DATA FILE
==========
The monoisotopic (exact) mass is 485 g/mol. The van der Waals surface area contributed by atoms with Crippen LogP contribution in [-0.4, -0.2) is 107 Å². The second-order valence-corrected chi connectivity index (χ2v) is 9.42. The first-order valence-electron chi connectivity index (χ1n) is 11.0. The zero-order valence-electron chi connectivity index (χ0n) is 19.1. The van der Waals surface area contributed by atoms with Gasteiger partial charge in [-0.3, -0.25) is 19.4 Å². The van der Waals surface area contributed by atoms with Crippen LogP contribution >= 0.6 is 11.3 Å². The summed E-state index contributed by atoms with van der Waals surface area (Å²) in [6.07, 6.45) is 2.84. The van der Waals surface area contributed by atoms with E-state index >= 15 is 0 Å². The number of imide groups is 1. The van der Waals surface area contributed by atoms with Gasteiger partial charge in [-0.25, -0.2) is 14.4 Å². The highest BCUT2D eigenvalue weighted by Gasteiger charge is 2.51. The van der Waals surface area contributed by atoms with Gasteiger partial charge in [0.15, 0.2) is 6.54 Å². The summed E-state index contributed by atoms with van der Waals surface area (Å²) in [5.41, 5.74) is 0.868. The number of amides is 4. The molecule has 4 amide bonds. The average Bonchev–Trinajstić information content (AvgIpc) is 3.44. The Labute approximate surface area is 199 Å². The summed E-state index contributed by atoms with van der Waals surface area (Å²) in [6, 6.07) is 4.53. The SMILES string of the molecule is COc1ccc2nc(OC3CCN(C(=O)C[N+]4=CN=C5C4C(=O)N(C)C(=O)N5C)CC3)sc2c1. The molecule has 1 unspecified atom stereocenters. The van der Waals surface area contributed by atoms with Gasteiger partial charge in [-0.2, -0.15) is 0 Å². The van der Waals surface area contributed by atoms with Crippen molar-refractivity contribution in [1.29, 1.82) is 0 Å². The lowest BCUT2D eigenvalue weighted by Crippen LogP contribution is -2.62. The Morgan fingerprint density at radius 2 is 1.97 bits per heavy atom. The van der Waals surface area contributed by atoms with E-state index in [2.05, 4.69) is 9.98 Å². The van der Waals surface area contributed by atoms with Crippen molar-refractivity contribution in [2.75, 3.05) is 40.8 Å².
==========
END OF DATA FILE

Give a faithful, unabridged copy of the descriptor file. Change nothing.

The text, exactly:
The monoisotopic (exact) mass is 485 g/mol. The van der Waals surface area contributed by atoms with Crippen LogP contribution in [-0.4, -0.2) is 107 Å². The second-order valence-corrected chi connectivity index (χ2v) is 9.42. The first-order valence-electron chi connectivity index (χ1n) is 11.0. The zero-order valence-electron chi connectivity index (χ0n) is 19.1. The van der Waals surface area contributed by atoms with Gasteiger partial charge in [-0.3, -0.25) is 19.4 Å². The van der Waals surface area contributed by atoms with Crippen LogP contribution >= 0.6 is 11.3 Å². The summed E-state index contributed by atoms with van der Waals surface area (Å²) in [6.07, 6.45) is 2.84. The van der Waals surface area contributed by atoms with E-state index >= 15 is 0 Å². The number of imide groups is 1. The van der Waals surface area contributed by atoms with Gasteiger partial charge in [-0.25, -0.2) is 14.4 Å². The highest BCUT2D eigenvalue weighted by Gasteiger charge is 2.51. The van der Waals surface area contributed by atoms with Gasteiger partial charge in [0.15, 0.2) is 6.54 Å². The summed E-state index contributed by atoms with van der Waals surface area (Å²) in [5.41, 5.74) is 0.868. The number of amides is 4. The molecule has 4 amide bonds. The average Bonchev–Trinajstić information content (AvgIpc) is 3.44. The Labute approximate surface area is 199 Å². The summed E-state index contributed by atoms with van der Waals surface area (Å²) in [6, 6.07) is 4.53. The SMILES string of the molecule is COc1ccc2nc(OC3CCN(C(=O)C[N+]4=CN=C5C4C(=O)N(C)C(=O)N5C)CC3)sc2c1. The molecule has 1 unspecified atom stereocenters. The van der Waals surface area contributed by atoms with Gasteiger partial charge in [-0.2, -0.15) is 0 Å². The van der Waals surface area contributed by atoms with Crippen molar-refractivity contribution in [1.29, 1.82) is 0 Å². The lowest BCUT2D eigenvalue weighted by Crippen LogP contribution is -2.62. The Morgan fingerprint density at radius 2 is 1.97 bits per heavy atom. The van der Waals surface area contributed by atoms with E-state index in [2.05, 4.69) is 9.98 Å². The van der Waals surface area contributed by atoms with Crippen molar-refractivity contribution in [2.75, 3.05) is 40.8 Å².